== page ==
Film gets praise for strong subject

Film gets praise for strong subject

Nathicharami sensitively explores female sexuality.

The fag end of 2018 saw two films talk about sex in contrasting manners. Amit Sharma’s ‘Badhaai Ho’, one of Bollywood’s runaway hits of the year, was a comedy drama about a middle-aged couple handling an uncomfortable situation when they expect their third child.

‘Nathicharami’, a Kannada film directed by Mansore, too has sex at its centre but the treatment is serious and straightforward. A story of a widow’s (masterfully performed by Sruthi Hariharan) sexual desires, ‘Nathicharami’ puts forward some uncomfortable truths.

After it’s world premiere at the Mumbai Film Festival, ‘Nathicharami’ wasn’t embraced as wholeheartedly as ‘Badhaai Ho’ by the mainstream Kannada audience. But Mansore is happy with the feedback after it’s screening at the Bangalore International Film Festival. He talks to Metrolife about the film.


Director Mansore

What triggered you to make Nathicharami?

This subject was in my mind for many months. It was triggered by the judgemental responses to social media posts by women that disturbed me. Also, Raj B Shetty’s ‘Ondu Motteya Kathe’ got me thinking. The film showed a man’s need for a companion. I wanted to tell a story from the woman’s point of view and show how society controls discussions on such important topics.

The film has a parallel track and a psychiatrist who is ‘different’. What was the process of writing this film?

I wanted a woman to write this film because I felt that would help us get closer to our idea. Parallel tracks provide different dimensions to a subject. So in contrast to a widow who is craving to fulfil her sexual desires, there is a wife who is unhappy about her sex life and marriage. Sandhya Rani (writer) did a really good job.   

We experimented with the psychiatrist’s character. It is inspired from Poornachandra Tejaswi’s lifestyle. We didn’t want the psychiatrist to stay in a room and mouth serious dialogues. Here, he is a nature lover and draws meanings from nature’s ways to understand human problems. Tejaswi’s Karvalo further helped us shape this character.   

Broken pot, broken tap, wind chimes or flowers, the use of symbolism is evident. Also, silence has prominence in Nathicharami...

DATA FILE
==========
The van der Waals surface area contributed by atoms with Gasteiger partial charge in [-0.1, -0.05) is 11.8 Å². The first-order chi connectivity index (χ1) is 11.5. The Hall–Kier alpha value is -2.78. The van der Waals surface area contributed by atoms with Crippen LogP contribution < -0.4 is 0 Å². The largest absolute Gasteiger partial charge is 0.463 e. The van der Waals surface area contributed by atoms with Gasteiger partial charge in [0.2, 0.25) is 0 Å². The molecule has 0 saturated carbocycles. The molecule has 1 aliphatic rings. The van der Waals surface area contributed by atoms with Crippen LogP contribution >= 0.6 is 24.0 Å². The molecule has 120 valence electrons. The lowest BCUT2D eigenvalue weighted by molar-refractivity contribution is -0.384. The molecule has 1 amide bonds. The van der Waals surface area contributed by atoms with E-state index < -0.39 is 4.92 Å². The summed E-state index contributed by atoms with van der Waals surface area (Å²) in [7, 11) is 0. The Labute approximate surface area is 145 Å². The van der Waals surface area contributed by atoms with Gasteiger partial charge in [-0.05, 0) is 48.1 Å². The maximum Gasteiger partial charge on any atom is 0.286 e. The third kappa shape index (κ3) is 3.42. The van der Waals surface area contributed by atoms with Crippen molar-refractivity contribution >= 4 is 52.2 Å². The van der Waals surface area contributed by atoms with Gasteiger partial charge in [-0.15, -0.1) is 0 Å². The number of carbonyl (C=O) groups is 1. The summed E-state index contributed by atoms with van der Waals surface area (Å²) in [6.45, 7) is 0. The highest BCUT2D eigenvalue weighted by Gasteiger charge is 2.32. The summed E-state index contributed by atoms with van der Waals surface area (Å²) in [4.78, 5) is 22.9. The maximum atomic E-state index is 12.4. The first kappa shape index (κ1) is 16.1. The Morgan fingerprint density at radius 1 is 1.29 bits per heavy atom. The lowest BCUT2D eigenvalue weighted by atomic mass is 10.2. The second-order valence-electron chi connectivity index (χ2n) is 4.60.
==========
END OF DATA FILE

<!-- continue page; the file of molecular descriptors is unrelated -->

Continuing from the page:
I am an artist so I am very attached to images. Watching world cinema has helped me understand the power of metaphors. So I worked hard to let images convey the meanings. And silence has a powerful effect. That’s the reason the final 20 minutes in the film have just three to four dialogues.

Though the film talks about sex, the act itself is shown just once and that too towards the end...

It was intentional. I don’t have anything against intimate scenes in films but I didn’t want to show them here. My focus was on the ‘before and after’ of sex, the struggles of a person desperate for sex. It was also about an inner battle of a widow, still loyal to her husband despite wanting to fulfil her physical desires.  

Sruthi Hariharan was terrific in the lead role...

Whenever you speak to Sruthi, you sense great energy in her. She worked on the character for three months. Her performance increased the film’s popularity. Also, Sanchari Vijay, Balaji Manohar and Sharanya gave life to the characters.

Are you happy with the way it was received in the mainstream set up?

It’s tough to say why the film didn’t have a long run in theatres. Perhaps the timing of the release, one week after a big film like KGF (Chapter 1), wasn’t right. But people are interested in such subjects. Two weeks after its Netflix release, the platform told me that Nathicharami was in the trending list of Indian films; the second Kannada film there after Pawan Kumar’s ‘U Turn’. We also had to fight piracy. We removed five YouTube links and each of them had around one lakh views.

Response from the industry?

K M Chaitanya told me that it’s one of its kind in the Kannada industry. Yogaraj Bhat said I have touched a rare topic. Director PC Shekhar and cameraman Satya Hegde were also impressed.